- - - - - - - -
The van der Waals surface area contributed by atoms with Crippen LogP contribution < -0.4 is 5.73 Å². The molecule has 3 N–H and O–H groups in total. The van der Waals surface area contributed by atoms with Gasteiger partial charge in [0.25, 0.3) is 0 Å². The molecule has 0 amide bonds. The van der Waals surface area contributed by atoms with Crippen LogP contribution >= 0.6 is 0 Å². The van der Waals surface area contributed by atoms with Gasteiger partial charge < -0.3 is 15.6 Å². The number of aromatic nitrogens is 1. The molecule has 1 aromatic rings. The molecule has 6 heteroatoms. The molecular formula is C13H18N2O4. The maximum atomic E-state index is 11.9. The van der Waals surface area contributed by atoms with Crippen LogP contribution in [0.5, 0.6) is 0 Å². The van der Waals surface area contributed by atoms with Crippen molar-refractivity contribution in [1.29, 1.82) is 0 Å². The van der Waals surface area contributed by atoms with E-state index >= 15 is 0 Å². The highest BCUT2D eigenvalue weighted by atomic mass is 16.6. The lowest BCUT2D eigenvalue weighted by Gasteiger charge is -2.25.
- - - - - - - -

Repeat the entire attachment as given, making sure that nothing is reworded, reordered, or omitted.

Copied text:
The van der Waals surface area contributed by atoms with Crippen LogP contribution < -0.4 is 5.73 Å². The molecule has 3 N–H and O–H groups in total. The van der Waals surface area contributed by atoms with Gasteiger partial charge in [0.25, 0.3) is 0 Å². The molecule has 0 amide bonds. The van der Waals surface area contributed by atoms with Crippen LogP contribution >= 0.6 is 0 Å². The van der Waals surface area contributed by atoms with Gasteiger partial charge < -0.3 is 15.6 Å². The number of aromatic nitrogens is 1. The molecule has 1 aromatic rings. The molecule has 6 heteroatoms. The molecular formula is C13H18N2O4. The maximum atomic E-state index is 11.9. The van der Waals surface area contributed by atoms with Crippen LogP contribution in [0.5, 0.6) is 0 Å². The van der Waals surface area contributed by atoms with Crippen molar-refractivity contribution in [1.29, 1.82) is 0 Å². The van der Waals surface area contributed by atoms with E-state index >= 15 is 0 Å². The highest BCUT2D eigenvalue weighted by atomic mass is 16.6. The lowest BCUT2D eigenvalue weighted by Gasteiger charge is -2.25.